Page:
The Cage is a Stage Emily Mast

June 22 - September 18, 2016

Curated by Julia Paoli and Christine Shaw


The Cage is a Stage is a multi-compositional project composed of two gallery exhibitions, a billboard, and a short performance at the Blackwood Gallery, an evening-length performance that premieres onstage at The Power Plant's Harbourfront Centre Theatre, and a publication.

Click here to download the micropublication, The Cage is a Stage: Field Notes, featuring research, texts, and source material corresponding to each of the twenty performance vignettes that comprise The Cage is a Stage, with an introduction by Emily Mast and full colour illustrations throughout.

Emily Mast, The Cage is a Stage (redacted), 2016.
Photo: Betsy Lin Seder.
Special Events

Opening Reception and Performance
Saturday, June 25, 2–5pm
A FREE shuttle bus will depart from Mercer Union (1286 Bloor St West) at 2:00pm and return for 5:00pm in time for the opening of Width of a Witch, a solo exhibition by Jason Dodge, and reading by CAConrad.

Performance at the Harbourfront Centre Theatre
Wednesday, June 29, 8pm
Thursday, June 30, 8pm
Admission: FREE for members of The Power Plant, $12 non-members
Tickets will be made available for purchase later in Spring 2016 online or via the Harbourfront Centre Box Office at 416.973.4000.

Forum: Why Look at Cages?
Friday, July 22, 10–5pm
Jackman Humanities Institute & University of Toronto Mississauga (UTM)
Presented by the Blackwood Gallery & Animals in the Law and Humanities

Drawing from John Berger’s 1977 essay, Why Look at Animals?, this one-day event examines the juxtapositions and intersections of human and animal, with speakers from across disciplines including sociology, law, music, and filmmaking.

With Abbas Akhavan (artist, Toronto), Mitchell Akiyama (composer and scholar, York University), Stefan Dolgert (Social Sciences, Brock University), Columba Gonzalez (Anthropology, University of Toronto), Liz Marshall (filmmaker, Toronto), Tracy McDonald (History, McMaster University), MH Tse (Law, Harvard University), Judith Nicholson (Communication Studies, Wilfrid Laurier University), and Erika Ritter (writer, Toronto), former participants of the Inside-Out program (which brings together incarcerated students and campus-enrolled UTM students as classmates), and performers Kumari Giles, Benjamin Kamino, and Andrea Spaziani.

For more information on the forum, Why Look at Cages?, please click here.

FREE Contemporary Art Bus Tour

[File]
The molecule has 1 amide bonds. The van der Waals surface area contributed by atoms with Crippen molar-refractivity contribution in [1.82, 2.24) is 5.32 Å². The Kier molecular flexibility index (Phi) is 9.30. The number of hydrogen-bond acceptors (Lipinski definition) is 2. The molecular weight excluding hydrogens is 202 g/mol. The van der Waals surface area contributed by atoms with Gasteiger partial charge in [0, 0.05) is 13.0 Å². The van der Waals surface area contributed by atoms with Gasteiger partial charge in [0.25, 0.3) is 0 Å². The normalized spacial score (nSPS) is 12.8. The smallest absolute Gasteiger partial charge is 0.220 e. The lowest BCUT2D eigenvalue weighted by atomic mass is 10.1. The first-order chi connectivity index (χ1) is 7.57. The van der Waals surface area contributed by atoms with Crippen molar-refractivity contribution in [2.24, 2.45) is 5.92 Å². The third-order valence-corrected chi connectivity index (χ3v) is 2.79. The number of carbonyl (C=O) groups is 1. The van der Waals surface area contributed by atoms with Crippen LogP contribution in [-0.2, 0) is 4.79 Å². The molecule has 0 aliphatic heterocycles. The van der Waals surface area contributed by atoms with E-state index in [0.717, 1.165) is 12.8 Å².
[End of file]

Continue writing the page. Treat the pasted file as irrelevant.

Sunday, August 14, 12–5pm
The tour starts at Mercer Union (1286 Bloor Street West) at 12pm and then departs for Blackwood Gallery, Oakville Galleries, and the Art Gallery of Hamilton, returning to 1286 Bloor Street West at 5pm. Seating is limited. Please RSVP by Friday, August 12 to or 905.828.3789.

Running with Concepts: The Choreographic Edition
September 16–18, University of Toronto Mississauga
Emily Mast will speak about her practice at Running with Concepts: The Choreographic Edition. This three-day hybrid event is part colloquium, part workshop, part performance, and part experiment. For more information on the conference, please click here.


The Blackwood Gallery and The Power Plant are pleased to present The Cage is a Stage, a co-commissioned project by Los Angeles-based artist Emily Mast. In her choreographed performances and installations, Mast incorporates bodies, movement, sound, and light as live sculptural material. Her work emerges from collaborative practices that celebrate their ambiguous position between art, theater, poetry and dance. Mast often allows her work to unfold in chapters, presenting iterations and offshoots of the same piece in various contexts. This strategy comes from her longstanding interest in the imprecision of language, the unreliability of memory, and the value of inaccuracy as they relate to systems of belief in contemporary society.

Exhibition Statement

The Cage is a Stage is a multi-compositional project composed of two gallery exhibitions, a billboard, a short performance at the Blackwood Gallery, an evening-length performance that premieres onstage at The Power Plant’s Harbourfront Centre Theatre, and a publication. By scrutinizing animality, the project examines some of the deep-seated compulsions of the human species, such as the need to control, tame, punish, and play. Mast constructs a landscape of stylized vignettes in order to expand on ideas that John Berger puts forth in his essay “Why Look at Animals,” in which he compares zoos to art galleries. Stating that each cage acts as a frame around the animal inside, he proposes that visitors stroll from cage to cage in the zoo much like they stroll from artwork to artwork in an exhibition. Like a theatre set, zoo décor is pure illusion, and what is outside of these delusory environments therefore holds the promise of being “real.” As a result, what’s inside becomes a fictionalized account of the “natural,” revealing more about who we are as storytellers than the subject of the story itself.